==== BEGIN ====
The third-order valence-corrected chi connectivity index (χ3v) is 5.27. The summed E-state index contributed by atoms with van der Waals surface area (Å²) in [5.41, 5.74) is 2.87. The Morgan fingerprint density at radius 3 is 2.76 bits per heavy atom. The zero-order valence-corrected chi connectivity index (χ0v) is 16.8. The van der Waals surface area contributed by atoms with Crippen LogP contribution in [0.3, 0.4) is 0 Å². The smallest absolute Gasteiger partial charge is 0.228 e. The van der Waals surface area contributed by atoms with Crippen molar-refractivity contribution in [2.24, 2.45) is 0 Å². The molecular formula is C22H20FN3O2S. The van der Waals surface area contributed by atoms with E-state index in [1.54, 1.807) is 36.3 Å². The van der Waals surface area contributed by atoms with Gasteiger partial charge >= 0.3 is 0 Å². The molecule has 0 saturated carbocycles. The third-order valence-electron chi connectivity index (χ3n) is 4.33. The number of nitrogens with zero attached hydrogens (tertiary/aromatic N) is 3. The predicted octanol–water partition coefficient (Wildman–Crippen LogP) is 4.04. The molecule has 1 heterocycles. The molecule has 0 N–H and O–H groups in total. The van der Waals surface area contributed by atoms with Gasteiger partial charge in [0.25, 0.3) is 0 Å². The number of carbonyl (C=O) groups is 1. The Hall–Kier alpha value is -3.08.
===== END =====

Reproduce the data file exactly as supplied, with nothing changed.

The third-order valence-corrected chi connectivity index (χ3v) is 5.27. The summed E-state index contributed by atoms with van der Waals surface area (Å²) in [5.41, 5.74) is 2.87. The Morgan fingerprint density at radius 3 is 2.76 bits per heavy atom. The zero-order valence-corrected chi connectivity index (χ0v) is 16.8. The van der Waals surface area contributed by atoms with Crippen LogP contribution in [0.3, 0.4) is 0 Å². The smallest absolute Gasteiger partial charge is 0.228 e. The van der Waals surface area contributed by atoms with Crippen molar-refractivity contribution in [2.24, 2.45) is 0 Å². The molecular formula is C22H20FN3O2S. The van der Waals surface area contributed by atoms with E-state index in [1.54, 1.807) is 36.3 Å². The van der Waals surface area contributed by atoms with Gasteiger partial charge >= 0.3 is 0 Å². The molecule has 0 saturated carbocycles. The third-order valence-electron chi connectivity index (χ3n) is 4.33. The number of nitrogens with zero attached hydrogens (tertiary/aromatic N) is 3. The predicted octanol–water partition coefficient (Wildman–Crippen LogP) is 4.04. The molecule has 1 heterocycles. The molecule has 0 N–H and O–H groups in total. The van der Waals surface area contributed by atoms with Gasteiger partial charge in [0.25, 0.3) is 0 Å². The number of carbonyl (C=O) groups is 1. The Hall–Kier alpha value is -3.08.